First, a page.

An Open Letter to Jo Boaler,
I'd like to start by saying I absolutely love you. I love your math problems that are written so our struggling students have a way to engage with the math. I love your insistence that a slow mathematical thinker isn't a bad mathematical thinker. I had the wondrous experience of teaching a girl a couple years ago who thought so profoundly about what she was learning that it would take days for her to process it and then come back to teach us about a way things worked that we hadn't even considered. This is a child who will some day invent new math.
Because of you and other leaders in growth mindset, my district has been embracing it for all our kids, starting from the moment they walk in the door. Teaching math is a terribly exciting endeavor these days and you have been a big part of it and I am so grateful.
But I would very much appreciate it if you'd stop picking on gifted kids.
Yes. You pick on the gifted kids by insisting, over and over, that they don't really exist. That really, everybody is equally capable. For example, in your latest missive:
"...labels and ideas of smartness and giftedness carry with them fixed ideas about ability, suggesting to students that they are born with a gift or a special brain."
The truth is that gifted children ARE born with a special brain. They are born with a brain that learns faster than the average brain. Concepts come easier, mastery comes more quickly and by the time they enter kindergarten, gifted children are able to understand ideas that children two grades ahead of them are just starting to learn. They hunger for knowledge at a different pace than the average child. They are different.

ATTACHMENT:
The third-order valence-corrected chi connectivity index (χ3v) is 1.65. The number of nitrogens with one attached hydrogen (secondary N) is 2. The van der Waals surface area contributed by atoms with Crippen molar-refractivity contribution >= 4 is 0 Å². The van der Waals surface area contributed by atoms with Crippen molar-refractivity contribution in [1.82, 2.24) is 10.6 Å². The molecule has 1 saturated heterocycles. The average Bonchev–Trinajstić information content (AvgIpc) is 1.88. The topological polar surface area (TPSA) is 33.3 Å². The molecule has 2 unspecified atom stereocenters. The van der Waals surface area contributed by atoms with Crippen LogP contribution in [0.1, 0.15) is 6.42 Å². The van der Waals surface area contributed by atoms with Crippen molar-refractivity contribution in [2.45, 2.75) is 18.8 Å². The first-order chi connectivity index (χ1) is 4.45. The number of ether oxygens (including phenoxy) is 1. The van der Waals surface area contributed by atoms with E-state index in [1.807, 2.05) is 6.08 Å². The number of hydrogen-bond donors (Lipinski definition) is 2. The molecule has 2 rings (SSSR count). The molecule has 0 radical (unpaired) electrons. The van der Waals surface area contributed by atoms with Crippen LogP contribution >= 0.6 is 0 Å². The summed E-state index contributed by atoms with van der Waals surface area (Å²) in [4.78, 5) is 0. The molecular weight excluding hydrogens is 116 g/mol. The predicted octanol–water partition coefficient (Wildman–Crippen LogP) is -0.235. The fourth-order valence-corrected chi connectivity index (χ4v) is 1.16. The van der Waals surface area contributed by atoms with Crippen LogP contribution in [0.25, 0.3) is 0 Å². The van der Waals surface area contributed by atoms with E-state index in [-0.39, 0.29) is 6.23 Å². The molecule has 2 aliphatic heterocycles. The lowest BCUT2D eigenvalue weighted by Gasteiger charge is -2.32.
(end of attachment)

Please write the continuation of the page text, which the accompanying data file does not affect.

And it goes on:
You, and many others, claim that it's the label that does the harm because it separates them from other kids and it teaches them that they don't have to work, they're just "naturally smart." The label doesn't teach them that. Schools do that with or without the label. We do it through our insistence that children must always be with their age peers. They must always learn the same lesson at the same time at the same pace as their age brethren. It can take as little as a couple months for that kindergartner, so eager to learn when she stepped through the door, to learn that it doesn't matter how much she already knows, she has to do the worksheet. She has to complete ALL the problems. She has to chant and sing "B is for Bird! B goes Buh!" even though she's been reading since age 3.
"You're so smart!" chirp the adults. "You can help Johnny with his letters, since you do them so well, and he needs a little help." And now our gifted child has learned that she is just "smart." And she has learned that her job in school is to teach the slower kids. And she has learned that being smart means never having to struggle like Johnny.
Her label didn't teach her that.
Her label didn't teach her that.
And we teach it over and over and over, every time we make her wait for everyone else to finish. Every time we give her more of the same kind of problem to solve so she will have something to do. Every time we give her a 100% with a big, shiny star on work that she breezed through. We teach her and reinforce the lesson that she is smart and that means never having to try very hard.